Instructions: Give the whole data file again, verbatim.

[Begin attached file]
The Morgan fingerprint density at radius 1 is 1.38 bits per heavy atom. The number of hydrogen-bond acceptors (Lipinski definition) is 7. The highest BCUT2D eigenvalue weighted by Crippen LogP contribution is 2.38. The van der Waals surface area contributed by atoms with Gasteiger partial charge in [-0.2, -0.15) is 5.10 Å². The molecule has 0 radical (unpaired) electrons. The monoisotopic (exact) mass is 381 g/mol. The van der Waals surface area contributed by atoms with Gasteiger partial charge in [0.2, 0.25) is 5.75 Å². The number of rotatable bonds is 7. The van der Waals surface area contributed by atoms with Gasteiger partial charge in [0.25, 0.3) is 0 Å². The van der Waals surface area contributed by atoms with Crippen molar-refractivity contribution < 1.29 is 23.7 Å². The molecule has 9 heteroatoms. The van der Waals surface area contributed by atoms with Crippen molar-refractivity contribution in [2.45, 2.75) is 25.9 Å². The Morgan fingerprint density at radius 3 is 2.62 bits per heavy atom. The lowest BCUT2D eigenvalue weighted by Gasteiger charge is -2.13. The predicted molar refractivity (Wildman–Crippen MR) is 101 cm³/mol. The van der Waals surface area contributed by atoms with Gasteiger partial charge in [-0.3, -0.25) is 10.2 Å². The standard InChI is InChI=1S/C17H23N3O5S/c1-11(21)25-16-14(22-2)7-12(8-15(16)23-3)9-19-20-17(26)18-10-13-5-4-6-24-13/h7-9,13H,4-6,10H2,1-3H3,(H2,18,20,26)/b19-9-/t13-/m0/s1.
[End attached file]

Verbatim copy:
The Morgan fingerprint density at radius 1 is 1.38 bits per heavy atom. The number of hydrogen-bond acceptors (Lipinski definition) is 7. The highest BCUT2D eigenvalue weighted by Crippen LogP contribution is 2.38. The van der Waals surface area contributed by atoms with Gasteiger partial charge in [-0.2, -0.15) is 5.10 Å². The molecule has 0 radical (unpaired) electrons. The monoisotopic (exact) mass is 381 g/mol. The van der Waals surface area contributed by atoms with Gasteiger partial charge in [0.2, 0.25) is 5.75 Å². The number of rotatable bonds is 7. The van der Waals surface area contributed by atoms with Gasteiger partial charge in [0.25, 0.3) is 0 Å². The van der Waals surface area contributed by atoms with Crippen molar-refractivity contribution < 1.29 is 23.7 Å². The molecule has 9 heteroatoms. The van der Waals surface area contributed by atoms with Crippen molar-refractivity contribution in [2.45, 2.75) is 25.9 Å². The Morgan fingerprint density at radius 3 is 2.62 bits per heavy atom. The lowest BCUT2D eigenvalue weighted by Gasteiger charge is -2.13. The predicted molar refractivity (Wildman–Crippen MR) is 101 cm³/mol. The van der Waals surface area contributed by atoms with Gasteiger partial charge in [-0.3, -0.25) is 10.2 Å². The standard InChI is InChI=1S/C17H23N3O5S/c1-11(21)25-16-14(22-2)7-12(8-15(16)23-3)9-19-20-17(26)18-10-13-5-4-6-24-13/h7-9,13H,4-6,10H2,1-3H3,(H2,18,20,26)/b19-9-/t13-/m0/s1.